Dr Skaug – Connecting the dots of Scleroderma Research

Dr Skaug – Connecting the dots of Scleroderma Research

Dr Skaug provides Rheumatology care and consultation at the UT Professional Building and Memorial Hermann Hospital in the Texas Medical Center and at Lyndon Baines Johnson Hospital within the Harris Health system. After school Dr Skaug was set on becoming a physician. Upon undertaking his undergraduate degree, he began to appreciate the tremendous complexity of biology, physiology and human diseases. Through participation in undergraduate research projects he developed an admiration for the challenging yet deeply gratifying process of scientific discovery. He became particularly fascinated by the processes of immunity and inflammation. This experience drove Dr Skaug to not only become a physician but to pursue a research qualification as well. During his time at UT Southwestern he was drawn to the work being done in the lab of Dr Zhijian which took a creative but rigorous approach to uncovering the molecular mechanisms that regulate the immune system. Training here gave Dr Skaug invaluable experience.  State of the art techniques he learnt allow him to better dig beneath the surface of biological challenges to gain knowledge that will help to answer the big research questions of today. He built on this strong foundation at UT Health Science Center in Houston where he completed his training in rheumatology and where he later joined the faculty in 2018.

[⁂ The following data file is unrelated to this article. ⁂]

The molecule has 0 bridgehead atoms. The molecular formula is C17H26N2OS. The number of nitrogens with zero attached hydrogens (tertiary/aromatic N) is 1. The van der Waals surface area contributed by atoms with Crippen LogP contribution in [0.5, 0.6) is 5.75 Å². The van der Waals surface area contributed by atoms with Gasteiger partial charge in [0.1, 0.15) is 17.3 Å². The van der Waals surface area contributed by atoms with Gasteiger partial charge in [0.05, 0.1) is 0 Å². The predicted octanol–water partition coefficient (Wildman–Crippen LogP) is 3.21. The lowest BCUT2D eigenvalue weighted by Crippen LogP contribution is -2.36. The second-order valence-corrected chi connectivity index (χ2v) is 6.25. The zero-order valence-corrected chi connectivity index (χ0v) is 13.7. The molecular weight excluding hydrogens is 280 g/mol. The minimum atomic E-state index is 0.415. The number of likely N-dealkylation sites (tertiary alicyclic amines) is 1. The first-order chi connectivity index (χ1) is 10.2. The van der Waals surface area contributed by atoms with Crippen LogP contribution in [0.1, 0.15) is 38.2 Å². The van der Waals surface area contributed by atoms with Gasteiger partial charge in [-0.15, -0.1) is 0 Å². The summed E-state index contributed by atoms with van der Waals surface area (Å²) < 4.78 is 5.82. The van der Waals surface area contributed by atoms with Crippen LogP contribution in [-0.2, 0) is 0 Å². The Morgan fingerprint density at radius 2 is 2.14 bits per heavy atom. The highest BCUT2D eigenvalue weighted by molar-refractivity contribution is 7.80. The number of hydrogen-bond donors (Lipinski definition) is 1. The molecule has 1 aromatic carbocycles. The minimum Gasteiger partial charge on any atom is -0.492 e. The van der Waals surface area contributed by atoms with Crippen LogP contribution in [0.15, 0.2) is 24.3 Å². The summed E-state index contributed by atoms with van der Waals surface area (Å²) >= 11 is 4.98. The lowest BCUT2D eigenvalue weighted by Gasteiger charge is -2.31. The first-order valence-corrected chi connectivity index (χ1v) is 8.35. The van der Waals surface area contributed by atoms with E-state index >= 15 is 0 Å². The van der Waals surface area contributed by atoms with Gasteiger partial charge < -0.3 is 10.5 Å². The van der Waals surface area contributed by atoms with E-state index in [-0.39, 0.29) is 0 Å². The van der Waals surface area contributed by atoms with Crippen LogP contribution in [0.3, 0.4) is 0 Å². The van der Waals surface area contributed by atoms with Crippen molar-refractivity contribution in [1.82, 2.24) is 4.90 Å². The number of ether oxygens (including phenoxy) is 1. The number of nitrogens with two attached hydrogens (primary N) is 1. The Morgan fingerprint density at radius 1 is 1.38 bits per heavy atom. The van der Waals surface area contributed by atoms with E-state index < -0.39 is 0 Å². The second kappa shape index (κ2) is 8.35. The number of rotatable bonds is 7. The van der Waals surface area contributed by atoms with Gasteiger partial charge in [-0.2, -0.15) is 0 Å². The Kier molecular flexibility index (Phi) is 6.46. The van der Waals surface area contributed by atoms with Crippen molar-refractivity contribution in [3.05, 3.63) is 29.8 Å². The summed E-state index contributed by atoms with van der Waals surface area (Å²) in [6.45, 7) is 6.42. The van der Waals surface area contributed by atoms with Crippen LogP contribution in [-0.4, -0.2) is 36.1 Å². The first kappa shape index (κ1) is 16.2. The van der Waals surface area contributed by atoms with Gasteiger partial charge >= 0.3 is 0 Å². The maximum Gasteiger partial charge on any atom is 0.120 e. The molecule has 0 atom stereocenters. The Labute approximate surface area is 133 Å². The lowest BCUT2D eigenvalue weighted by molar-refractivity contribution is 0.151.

More than Skin Deep